Recently, I said that continuity has often been misused by the fans of various “geek” genres as a means of trying to control what happen within that community. You can’t change characters’ lives because continuity won’t allow it. You can’t introduce new characters who don’t specifically jive with the continuity. You can’t be a real fan unless you know all of the continuity.
It’s easy to see why our somewhat open community is so easily stigmatized as being this place full of bigots and close minded jerks. There’s controversies left and right over things that shouldn’t be very controversial. So Ultimate Comics Spider-man is a black latino kid… and…? It’s not like this fundamentally ruins the idea of a guy who crawls on walls and swings on webs. In fact, if anything, the biggest problem with Miles Morales isn’t the color of his skin but the fact he has a super power that makes him too strong.
And making Catwoman bisexual? How exactly does that ruin anything about Catwoman? I don’t know if you’ve noticed, but her underlying character trait was she doesn’t care about the societal norms around her to the point she dresses up like a cat so she can steal other people’s shit. Looking at that, being a bisexual is actually one of the most normal things she’s ever done since the character was created.
But here’s the thing… most of the angry fans know that. Most of them aren’t even that concerned with identity politics. Sure, there are very vocal outliers who are there simply to spew hate. But you know what really gets under the skin of the average comic book, scifi, or fantasy fan?
There’s one detail about Elves and Dwarves throughout many representations that is almost always universal: they have a friendly rivalry with each other. It doesn’t have to be openly hostile, they just seem to look at each other with a little bit of disdain that makes them (at least, within the fantasy genre) the greatest example of frenemies the world has ever seen.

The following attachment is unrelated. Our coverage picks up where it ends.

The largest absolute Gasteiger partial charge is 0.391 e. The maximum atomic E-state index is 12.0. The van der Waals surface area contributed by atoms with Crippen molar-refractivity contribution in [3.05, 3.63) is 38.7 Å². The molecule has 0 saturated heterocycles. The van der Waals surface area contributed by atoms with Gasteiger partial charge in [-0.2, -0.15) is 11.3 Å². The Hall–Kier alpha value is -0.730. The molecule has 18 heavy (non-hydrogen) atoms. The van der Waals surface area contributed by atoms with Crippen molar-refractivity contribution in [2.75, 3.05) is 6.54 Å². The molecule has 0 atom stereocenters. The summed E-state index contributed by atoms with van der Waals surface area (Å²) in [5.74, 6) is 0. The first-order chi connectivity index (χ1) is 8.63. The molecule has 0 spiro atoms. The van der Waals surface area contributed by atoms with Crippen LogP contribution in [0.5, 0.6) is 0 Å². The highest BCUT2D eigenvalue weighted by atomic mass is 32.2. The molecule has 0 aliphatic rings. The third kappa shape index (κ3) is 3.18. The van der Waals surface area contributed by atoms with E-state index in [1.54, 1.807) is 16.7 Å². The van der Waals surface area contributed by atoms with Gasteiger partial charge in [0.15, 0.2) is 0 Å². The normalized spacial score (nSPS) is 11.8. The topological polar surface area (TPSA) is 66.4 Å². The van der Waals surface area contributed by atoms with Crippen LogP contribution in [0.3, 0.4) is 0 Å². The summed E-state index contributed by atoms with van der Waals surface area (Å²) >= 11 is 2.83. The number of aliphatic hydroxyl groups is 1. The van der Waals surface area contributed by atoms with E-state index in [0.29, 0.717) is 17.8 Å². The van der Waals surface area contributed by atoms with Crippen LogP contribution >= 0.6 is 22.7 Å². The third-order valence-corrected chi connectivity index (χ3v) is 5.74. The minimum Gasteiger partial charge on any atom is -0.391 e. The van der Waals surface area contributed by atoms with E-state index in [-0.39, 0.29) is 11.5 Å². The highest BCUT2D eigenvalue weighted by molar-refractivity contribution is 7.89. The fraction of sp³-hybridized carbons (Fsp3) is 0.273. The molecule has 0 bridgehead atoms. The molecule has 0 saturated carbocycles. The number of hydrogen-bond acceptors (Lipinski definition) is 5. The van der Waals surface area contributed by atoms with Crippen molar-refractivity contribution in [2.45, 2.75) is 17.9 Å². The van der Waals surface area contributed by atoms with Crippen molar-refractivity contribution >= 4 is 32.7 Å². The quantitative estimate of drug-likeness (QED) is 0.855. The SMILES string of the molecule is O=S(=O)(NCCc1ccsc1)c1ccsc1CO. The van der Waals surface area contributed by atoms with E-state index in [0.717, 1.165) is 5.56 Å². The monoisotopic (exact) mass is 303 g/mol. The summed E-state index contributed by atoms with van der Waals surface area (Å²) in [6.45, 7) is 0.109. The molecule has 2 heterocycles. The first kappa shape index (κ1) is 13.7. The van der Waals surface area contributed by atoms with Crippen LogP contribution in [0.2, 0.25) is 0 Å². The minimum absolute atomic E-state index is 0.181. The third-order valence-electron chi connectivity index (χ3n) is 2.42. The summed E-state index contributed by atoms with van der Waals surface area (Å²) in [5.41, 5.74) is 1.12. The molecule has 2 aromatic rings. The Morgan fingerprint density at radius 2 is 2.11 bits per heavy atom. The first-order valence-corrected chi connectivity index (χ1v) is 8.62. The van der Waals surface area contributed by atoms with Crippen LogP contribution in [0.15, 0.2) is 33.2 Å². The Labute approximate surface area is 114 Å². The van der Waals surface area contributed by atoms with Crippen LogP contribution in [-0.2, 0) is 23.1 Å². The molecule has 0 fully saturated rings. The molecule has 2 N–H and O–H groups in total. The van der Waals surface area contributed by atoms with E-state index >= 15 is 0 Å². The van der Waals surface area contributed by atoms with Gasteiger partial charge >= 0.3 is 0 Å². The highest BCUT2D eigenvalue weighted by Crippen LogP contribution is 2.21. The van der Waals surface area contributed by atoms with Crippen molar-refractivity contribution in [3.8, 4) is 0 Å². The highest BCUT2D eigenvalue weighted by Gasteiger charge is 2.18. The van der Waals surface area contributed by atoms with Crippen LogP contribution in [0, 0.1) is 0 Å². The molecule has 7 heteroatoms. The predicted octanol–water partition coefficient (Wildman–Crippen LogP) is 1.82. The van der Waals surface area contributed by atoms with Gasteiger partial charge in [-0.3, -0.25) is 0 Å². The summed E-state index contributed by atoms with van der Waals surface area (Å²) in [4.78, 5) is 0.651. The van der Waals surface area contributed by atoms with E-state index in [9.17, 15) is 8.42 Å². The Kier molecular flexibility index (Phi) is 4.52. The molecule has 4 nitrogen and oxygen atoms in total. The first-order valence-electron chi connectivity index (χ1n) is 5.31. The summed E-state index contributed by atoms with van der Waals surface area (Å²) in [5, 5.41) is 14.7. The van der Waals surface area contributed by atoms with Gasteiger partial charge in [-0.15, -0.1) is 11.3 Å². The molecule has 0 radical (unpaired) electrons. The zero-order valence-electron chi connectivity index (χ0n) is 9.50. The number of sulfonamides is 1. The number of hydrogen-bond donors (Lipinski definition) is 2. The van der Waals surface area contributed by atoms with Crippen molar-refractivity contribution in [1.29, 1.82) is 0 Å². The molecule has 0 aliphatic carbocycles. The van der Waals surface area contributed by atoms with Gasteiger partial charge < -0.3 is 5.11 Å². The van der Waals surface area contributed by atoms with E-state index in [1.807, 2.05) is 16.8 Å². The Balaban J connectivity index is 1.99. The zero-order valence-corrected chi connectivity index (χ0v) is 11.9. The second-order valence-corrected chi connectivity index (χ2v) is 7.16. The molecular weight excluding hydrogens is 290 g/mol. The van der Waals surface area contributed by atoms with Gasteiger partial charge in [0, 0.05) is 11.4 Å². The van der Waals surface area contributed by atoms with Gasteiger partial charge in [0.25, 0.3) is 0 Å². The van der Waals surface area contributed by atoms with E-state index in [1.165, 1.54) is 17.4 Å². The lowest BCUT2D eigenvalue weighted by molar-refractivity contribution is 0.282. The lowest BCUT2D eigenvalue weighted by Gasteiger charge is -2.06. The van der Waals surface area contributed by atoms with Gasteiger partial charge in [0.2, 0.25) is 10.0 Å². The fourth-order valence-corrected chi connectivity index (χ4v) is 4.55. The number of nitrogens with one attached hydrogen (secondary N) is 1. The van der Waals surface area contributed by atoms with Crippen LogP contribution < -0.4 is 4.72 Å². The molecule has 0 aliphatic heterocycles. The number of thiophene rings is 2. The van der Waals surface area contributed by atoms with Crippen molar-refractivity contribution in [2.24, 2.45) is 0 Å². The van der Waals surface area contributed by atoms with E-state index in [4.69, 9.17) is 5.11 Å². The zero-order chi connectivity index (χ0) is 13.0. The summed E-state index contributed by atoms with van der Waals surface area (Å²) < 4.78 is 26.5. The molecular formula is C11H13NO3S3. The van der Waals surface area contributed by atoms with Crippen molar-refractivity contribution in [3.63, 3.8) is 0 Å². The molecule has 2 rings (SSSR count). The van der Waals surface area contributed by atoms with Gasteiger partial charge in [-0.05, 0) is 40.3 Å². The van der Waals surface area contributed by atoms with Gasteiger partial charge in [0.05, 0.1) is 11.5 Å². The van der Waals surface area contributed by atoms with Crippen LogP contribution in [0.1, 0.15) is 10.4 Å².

But have you ever considered why?
There’s been multiple versions of the story, generally related to some sort of old mishap between them or the fact they both have skills in certain fields, but the real world reasons for it are rarely questioned. In fact, for the most part, people who create fantasy stories today keep the two as rivals because that’s what Tolkien did. And for many people, that’s a good enough explanation as any. Tolkien has been cited by some fans to have created the fantasy genre (which is completely ridiculous to claim, but fanboys be fanboying), so it would make sense that he originated tropes and that’s good enough.
(I hate that I have to say this, but this is a fictional account of the history of a fictional world. I do not believe these things, nor should you, as I am making them up. If I receive any comments that I did not do my research into these events, you will be mocked.)
In the Agent of Argyre series of books, there is an organization called the Alter Control Task Force. Though ostensibly an organization for policing activities of the Alter race, an attempt to prevent an eventual race war, they are actually representatives of a city-state on the ocean: The Republic of Argyre.
The Republic of Argyre, an artificial island anchored to an oceanic ridge in the pacific, is a city-state established by Alters for the sake of harboring their kind and establishing a relationship with the mainstream human population. Despite being an artificial island and attached to no primary landmass, the city’s structure is capable of potentially supporting all 12 to 15 million active Alters on the planet.
How did a race of people who’ve lived in hiding for centuries manage to construct such a city? Why would they build their city in the middle of the ocean? Where did they get the resources for such a task? In the Alterpedia Historia, we will answer these questions and discover the history of the Alters. Today we address…